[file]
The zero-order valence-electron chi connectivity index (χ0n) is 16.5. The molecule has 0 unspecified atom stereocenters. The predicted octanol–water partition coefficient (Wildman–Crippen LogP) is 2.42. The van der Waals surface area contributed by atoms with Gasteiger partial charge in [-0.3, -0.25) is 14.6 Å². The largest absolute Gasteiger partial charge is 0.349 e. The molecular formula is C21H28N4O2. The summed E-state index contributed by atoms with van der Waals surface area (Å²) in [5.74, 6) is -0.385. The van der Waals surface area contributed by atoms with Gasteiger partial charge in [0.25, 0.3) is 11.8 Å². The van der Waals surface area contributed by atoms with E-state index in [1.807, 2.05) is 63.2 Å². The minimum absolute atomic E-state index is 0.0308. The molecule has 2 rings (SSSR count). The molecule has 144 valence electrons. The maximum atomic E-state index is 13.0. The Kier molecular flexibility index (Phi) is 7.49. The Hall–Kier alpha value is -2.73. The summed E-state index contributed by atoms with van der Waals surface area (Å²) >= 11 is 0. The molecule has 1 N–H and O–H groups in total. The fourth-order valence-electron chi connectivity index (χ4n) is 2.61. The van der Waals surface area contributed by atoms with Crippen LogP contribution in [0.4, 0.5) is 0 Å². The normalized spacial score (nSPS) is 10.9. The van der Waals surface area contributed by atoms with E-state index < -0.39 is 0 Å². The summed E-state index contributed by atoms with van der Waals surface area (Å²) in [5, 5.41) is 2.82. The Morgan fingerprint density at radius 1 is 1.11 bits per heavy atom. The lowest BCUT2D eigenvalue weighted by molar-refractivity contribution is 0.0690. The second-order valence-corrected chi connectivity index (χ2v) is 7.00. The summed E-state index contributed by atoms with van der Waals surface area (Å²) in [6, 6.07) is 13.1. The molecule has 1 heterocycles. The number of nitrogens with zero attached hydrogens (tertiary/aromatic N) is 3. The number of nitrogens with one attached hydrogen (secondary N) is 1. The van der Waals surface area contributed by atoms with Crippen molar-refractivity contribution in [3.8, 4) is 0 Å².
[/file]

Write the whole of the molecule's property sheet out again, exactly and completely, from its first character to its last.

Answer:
The zero-order valence-electron chi connectivity index (χ0n) is 16.5. The molecule has 0 unspecified atom stereocenters. The predicted octanol–water partition coefficient (Wildman–Crippen LogP) is 2.42. The van der Waals surface area contributed by atoms with Gasteiger partial charge in [-0.3, -0.25) is 14.6 Å². The largest absolute Gasteiger partial charge is 0.349 e. The molecular formula is C21H28N4O2. The summed E-state index contributed by atoms with van der Waals surface area (Å²) in [5.74, 6) is -0.385. The van der Waals surface area contributed by atoms with Gasteiger partial charge in [0.25, 0.3) is 11.8 Å². The van der Waals surface area contributed by atoms with E-state index in [1.807, 2.05) is 63.2 Å². The minimum absolute atomic E-state index is 0.0308. The molecule has 2 rings (SSSR count). The molecule has 144 valence electrons. The maximum atomic E-state index is 13.0. The Kier molecular flexibility index (Phi) is 7.49. The Hall–Kier alpha value is -2.73. The summed E-state index contributed by atoms with van der Waals surface area (Å²) >= 11 is 0. The molecule has 1 N–H and O–H groups in total. The fourth-order valence-electron chi connectivity index (χ4n) is 2.61. The van der Waals surface area contributed by atoms with Crippen LogP contribution in [0.4, 0.5) is 0 Å². The normalized spacial score (nSPS) is 10.9. The van der Waals surface area contributed by atoms with E-state index < -0.39 is 0 Å². The summed E-state index contributed by atoms with van der Waals surface area (Å²) in [5, 5.41) is 2.82. The Morgan fingerprint density at radius 1 is 1.11 bits per heavy atom. The lowest BCUT2D eigenvalue weighted by molar-refractivity contribution is 0.0690. The second-order valence-corrected chi connectivity index (χ2v) is 7.00. The summed E-state index contributed by atoms with van der Waals surface area (Å²) in [6, 6.07) is 13.1. The molecule has 1 heterocycles. The number of nitrogens with zero attached hydrogens (tertiary/aromatic N) is 3. The number of nitrogens with one attached hydrogen (secondary N) is 1. The van der Waals surface area contributed by atoms with Crippen molar-refractivity contribution in [3.8, 4) is 0 Å².